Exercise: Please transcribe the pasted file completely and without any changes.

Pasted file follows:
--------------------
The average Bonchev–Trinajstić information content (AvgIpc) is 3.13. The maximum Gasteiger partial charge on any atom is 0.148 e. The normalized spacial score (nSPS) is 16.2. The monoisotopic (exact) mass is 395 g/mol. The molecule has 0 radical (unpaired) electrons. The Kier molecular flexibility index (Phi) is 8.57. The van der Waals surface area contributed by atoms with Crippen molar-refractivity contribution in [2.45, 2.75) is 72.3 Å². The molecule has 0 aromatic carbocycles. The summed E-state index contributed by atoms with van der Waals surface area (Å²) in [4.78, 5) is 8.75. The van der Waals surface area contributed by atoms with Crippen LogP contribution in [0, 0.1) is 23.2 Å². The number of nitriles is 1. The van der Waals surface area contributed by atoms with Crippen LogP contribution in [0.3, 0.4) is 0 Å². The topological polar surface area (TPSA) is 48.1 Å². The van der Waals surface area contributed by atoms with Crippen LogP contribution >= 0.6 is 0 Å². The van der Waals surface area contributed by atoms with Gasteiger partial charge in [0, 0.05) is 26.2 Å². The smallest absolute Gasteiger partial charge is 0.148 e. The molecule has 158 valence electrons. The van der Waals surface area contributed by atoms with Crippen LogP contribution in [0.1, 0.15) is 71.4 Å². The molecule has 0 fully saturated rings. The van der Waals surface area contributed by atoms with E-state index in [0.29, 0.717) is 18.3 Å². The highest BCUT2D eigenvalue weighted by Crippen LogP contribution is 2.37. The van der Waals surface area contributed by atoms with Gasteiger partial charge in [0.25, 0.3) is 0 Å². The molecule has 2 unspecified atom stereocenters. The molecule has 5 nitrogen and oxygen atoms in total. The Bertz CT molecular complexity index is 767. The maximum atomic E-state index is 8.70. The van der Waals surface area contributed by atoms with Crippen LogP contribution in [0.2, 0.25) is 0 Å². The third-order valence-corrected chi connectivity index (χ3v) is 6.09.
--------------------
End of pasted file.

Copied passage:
The average Bonchev–Trinajstić information content (AvgIpc) is 3.13. The maximum Gasteiger partial charge on any atom is 0.148 e. The normalized spacial score (nSPS) is 16.2. The monoisotopic (exact) mass is 395 g/mol. The molecule has 0 radical (unpaired) electrons. The Kier molecular flexibility index (Phi) is 8.57. The van der Waals surface area contributed by atoms with Crippen molar-refractivity contribution in [2.45, 2.75) is 72.3 Å². The molecule has 0 aromatic carbocycles. The summed E-state index contributed by atoms with van der Waals surface area (Å²) in [4.78, 5) is 8.75. The van der Waals surface area contributed by atoms with Crippen LogP contribution in [0, 0.1) is 23.2 Å². The number of nitriles is 1. The van der Waals surface area contributed by atoms with Crippen LogP contribution in [0.3, 0.4) is 0 Å². The topological polar surface area (TPSA) is 48.1 Å². The van der Waals surface area contributed by atoms with Crippen LogP contribution >= 0.6 is 0 Å². The van der Waals surface area contributed by atoms with Gasteiger partial charge in [0, 0.05) is 26.2 Å². The smallest absolute Gasteiger partial charge is 0.148 e. The molecule has 158 valence electrons. The van der Waals surface area contributed by atoms with Crippen LogP contribution in [0.1, 0.15) is 71.4 Å². The molecule has 0 fully saturated rings. The van der Waals surface area contributed by atoms with E-state index in [0.29, 0.717) is 18.3 Å². The highest BCUT2D eigenvalue weighted by Crippen LogP contribution is 2.37. The van der Waals surface area contributed by atoms with Gasteiger partial charge in [0.25, 0.3) is 0 Å². The molecule has 2 unspecified atom stereocenters. The molecule has 5 nitrogen and oxygen atoms in total. The Bertz CT molecular complexity index is 767. The maximum atomic E-state index is 8.70. The van der Waals surface area contributed by atoms with Crippen LogP contribution in [0.2, 0.25) is 0 Å². The third-order valence-corrected chi connectivity index (χ3v) is 6.09.